Medical marijuana dispensary closure: City council's Carla Madison defends amendment

Categories: Marijuana, News

Thumbnail image for carla madison photo.jpg
Carla Madison.
Last Friday, Altitude Organic Medicine's Highlands location held a combination goodbye party and going-out-of-business sale after being forced to close due to a controversial amendment that essentially zoned AOM out of existence.

Owner Brian Cook promises a lawsuit -- but city councilwoman Carla Madison defends the measure that shut him down even as she expresses sympathy for Cook's dilemma.

Here's a Cook-centric take on the situation from one of the items linked above:

"We opened in November, and we've been paying sales taxes -- increasing amounts of sales taxes -- every month since then," Cook notes. But in March, the dispensary was denied a license "based on our zone, which was an R-MU-30 -- a residential, mixed-use zone."

Cook is perplexed by this turn-down, since the code for R-MU-30 encourages commercial retail. "Our attorneys made sure of that before we opened," he emphasizes.

To learn more about the complex issues related to medical marijuana dispensaries and zoning, read Joel Warner's post about the issue, which was published last week.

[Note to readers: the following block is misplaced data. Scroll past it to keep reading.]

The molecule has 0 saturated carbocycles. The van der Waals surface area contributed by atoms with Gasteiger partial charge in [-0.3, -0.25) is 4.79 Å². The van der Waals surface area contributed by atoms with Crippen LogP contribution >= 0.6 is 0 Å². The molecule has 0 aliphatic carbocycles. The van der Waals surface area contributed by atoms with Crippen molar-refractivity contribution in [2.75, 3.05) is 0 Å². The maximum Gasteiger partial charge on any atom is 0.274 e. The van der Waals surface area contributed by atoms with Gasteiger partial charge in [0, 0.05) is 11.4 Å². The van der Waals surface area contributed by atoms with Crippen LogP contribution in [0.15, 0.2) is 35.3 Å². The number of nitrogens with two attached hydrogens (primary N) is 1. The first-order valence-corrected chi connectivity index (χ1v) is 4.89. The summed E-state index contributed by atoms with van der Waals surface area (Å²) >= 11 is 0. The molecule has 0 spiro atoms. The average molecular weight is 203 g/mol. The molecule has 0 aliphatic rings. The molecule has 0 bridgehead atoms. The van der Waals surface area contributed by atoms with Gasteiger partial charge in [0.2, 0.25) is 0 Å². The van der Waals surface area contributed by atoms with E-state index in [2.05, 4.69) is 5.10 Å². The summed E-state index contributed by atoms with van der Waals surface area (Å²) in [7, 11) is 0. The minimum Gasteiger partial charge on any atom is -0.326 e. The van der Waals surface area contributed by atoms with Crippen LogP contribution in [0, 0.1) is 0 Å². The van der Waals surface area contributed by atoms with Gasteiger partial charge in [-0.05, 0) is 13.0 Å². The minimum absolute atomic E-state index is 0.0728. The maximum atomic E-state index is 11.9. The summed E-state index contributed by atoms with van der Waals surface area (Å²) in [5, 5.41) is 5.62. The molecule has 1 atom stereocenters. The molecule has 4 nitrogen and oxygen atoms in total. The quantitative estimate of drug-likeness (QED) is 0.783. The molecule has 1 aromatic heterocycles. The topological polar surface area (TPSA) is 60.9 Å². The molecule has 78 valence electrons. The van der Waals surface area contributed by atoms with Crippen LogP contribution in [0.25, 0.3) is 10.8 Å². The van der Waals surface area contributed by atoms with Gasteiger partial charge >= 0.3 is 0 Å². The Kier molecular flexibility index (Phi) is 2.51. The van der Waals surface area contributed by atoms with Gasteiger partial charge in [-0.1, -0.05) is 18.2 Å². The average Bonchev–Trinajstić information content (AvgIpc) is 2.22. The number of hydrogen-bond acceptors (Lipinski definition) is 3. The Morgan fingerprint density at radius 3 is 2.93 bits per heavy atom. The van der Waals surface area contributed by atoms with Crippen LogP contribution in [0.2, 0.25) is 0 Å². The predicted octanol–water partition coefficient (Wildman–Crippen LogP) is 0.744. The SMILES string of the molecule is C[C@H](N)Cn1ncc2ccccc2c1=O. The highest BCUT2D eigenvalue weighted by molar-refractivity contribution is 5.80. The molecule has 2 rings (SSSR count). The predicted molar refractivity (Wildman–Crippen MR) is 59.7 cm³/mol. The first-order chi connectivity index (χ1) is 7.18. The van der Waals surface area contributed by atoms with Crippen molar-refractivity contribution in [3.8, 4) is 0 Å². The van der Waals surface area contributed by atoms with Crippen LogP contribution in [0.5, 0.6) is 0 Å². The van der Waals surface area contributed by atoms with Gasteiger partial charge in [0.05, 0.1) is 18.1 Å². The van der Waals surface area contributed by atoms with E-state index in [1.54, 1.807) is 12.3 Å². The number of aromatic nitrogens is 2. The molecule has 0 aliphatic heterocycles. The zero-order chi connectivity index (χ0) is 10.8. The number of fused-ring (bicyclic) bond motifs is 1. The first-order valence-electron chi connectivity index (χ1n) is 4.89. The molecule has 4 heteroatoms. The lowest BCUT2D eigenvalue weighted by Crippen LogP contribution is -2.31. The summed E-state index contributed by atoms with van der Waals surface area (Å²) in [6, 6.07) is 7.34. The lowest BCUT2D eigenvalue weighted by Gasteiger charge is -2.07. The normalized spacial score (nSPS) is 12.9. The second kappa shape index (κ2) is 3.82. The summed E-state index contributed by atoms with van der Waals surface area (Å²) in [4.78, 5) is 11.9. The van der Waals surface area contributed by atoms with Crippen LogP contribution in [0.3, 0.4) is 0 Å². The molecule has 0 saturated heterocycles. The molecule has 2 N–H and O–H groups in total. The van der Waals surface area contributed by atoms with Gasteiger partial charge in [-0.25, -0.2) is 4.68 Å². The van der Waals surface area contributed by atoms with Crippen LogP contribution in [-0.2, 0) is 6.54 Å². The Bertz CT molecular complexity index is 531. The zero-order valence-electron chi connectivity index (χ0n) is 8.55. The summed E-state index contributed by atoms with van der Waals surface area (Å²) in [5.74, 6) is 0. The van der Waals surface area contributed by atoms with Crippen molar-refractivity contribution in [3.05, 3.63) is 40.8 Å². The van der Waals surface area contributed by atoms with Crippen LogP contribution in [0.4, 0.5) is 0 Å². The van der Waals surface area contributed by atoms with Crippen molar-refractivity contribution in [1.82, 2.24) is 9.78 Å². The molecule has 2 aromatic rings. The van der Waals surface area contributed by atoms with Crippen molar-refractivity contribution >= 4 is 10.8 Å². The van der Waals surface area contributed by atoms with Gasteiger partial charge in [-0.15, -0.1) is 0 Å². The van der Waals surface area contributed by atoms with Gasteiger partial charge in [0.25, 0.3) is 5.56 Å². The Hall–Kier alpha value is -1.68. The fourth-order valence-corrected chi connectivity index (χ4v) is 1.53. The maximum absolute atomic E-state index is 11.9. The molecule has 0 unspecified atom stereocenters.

At this point, however, Cook believes the issue should be moot "because the whole citywide zoning change goes into effect today, and we are now in a commercial zone, not that other zone."

But there's been a complication. According to Cook, council members Doug Linkhart and Carla Madison have proposed an amendment specifically to prevent AOM from continuing operation. And because of the previous license denial, its passage would mean the dispensary couldn't be moved to another location, "which is all we want," Cook insists. "We'd be screwed.

"We're a good, local business," he continues, "and they're trying to bankrupt us" for reasons that he thinks have to do with heavyweight political interests interested in eliminating competition for another nearby dispensary.

According to Madison, Cook's assumptions about the motives behind the amendment in question are simply incorrect.

"When we redid the zoning code, we changed a lot of the little neighborhood, embedded districts to mixed use," she says. "Before the code change, they couldn't do things like expand.

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